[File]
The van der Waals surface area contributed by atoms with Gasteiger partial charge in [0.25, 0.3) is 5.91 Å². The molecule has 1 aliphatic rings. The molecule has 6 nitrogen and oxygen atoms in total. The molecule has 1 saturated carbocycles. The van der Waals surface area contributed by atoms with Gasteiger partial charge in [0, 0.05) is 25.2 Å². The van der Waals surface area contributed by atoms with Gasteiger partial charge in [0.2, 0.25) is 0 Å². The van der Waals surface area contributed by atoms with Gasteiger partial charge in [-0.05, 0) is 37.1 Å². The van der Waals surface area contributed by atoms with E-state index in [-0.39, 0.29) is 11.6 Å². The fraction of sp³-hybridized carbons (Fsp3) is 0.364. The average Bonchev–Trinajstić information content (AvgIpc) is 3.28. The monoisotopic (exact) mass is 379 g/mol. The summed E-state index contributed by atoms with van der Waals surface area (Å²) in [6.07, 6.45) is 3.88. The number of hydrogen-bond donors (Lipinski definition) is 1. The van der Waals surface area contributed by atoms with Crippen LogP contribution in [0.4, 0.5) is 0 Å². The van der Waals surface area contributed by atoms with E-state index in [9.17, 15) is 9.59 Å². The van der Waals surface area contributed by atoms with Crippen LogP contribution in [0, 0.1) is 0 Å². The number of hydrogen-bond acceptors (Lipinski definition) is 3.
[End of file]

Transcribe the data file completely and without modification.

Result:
The van der Waals surface area contributed by atoms with Gasteiger partial charge in [0.25, 0.3) is 5.91 Å². The molecule has 1 aliphatic rings. The molecule has 6 nitrogen and oxygen atoms in total. The molecule has 1 saturated carbocycles. The van der Waals surface area contributed by atoms with Gasteiger partial charge in [0, 0.05) is 25.2 Å². The van der Waals surface area contributed by atoms with Gasteiger partial charge in [0.2, 0.25) is 0 Å². The van der Waals surface area contributed by atoms with Gasteiger partial charge in [-0.05, 0) is 37.1 Å². The van der Waals surface area contributed by atoms with E-state index in [-0.39, 0.29) is 11.6 Å². The fraction of sp³-hybridized carbons (Fsp3) is 0.364. The average Bonchev–Trinajstić information content (AvgIpc) is 3.28. The monoisotopic (exact) mass is 379 g/mol. The summed E-state index contributed by atoms with van der Waals surface area (Å²) in [6.07, 6.45) is 3.88. The number of hydrogen-bond donors (Lipinski definition) is 1. The van der Waals surface area contributed by atoms with Crippen LogP contribution in [0.4, 0.5) is 0 Å². The van der Waals surface area contributed by atoms with E-state index in [9.17, 15) is 9.59 Å². The van der Waals surface area contributed by atoms with Crippen LogP contribution in [0, 0.1) is 0 Å². The number of hydrogen-bond acceptors (Lipinski definition) is 3.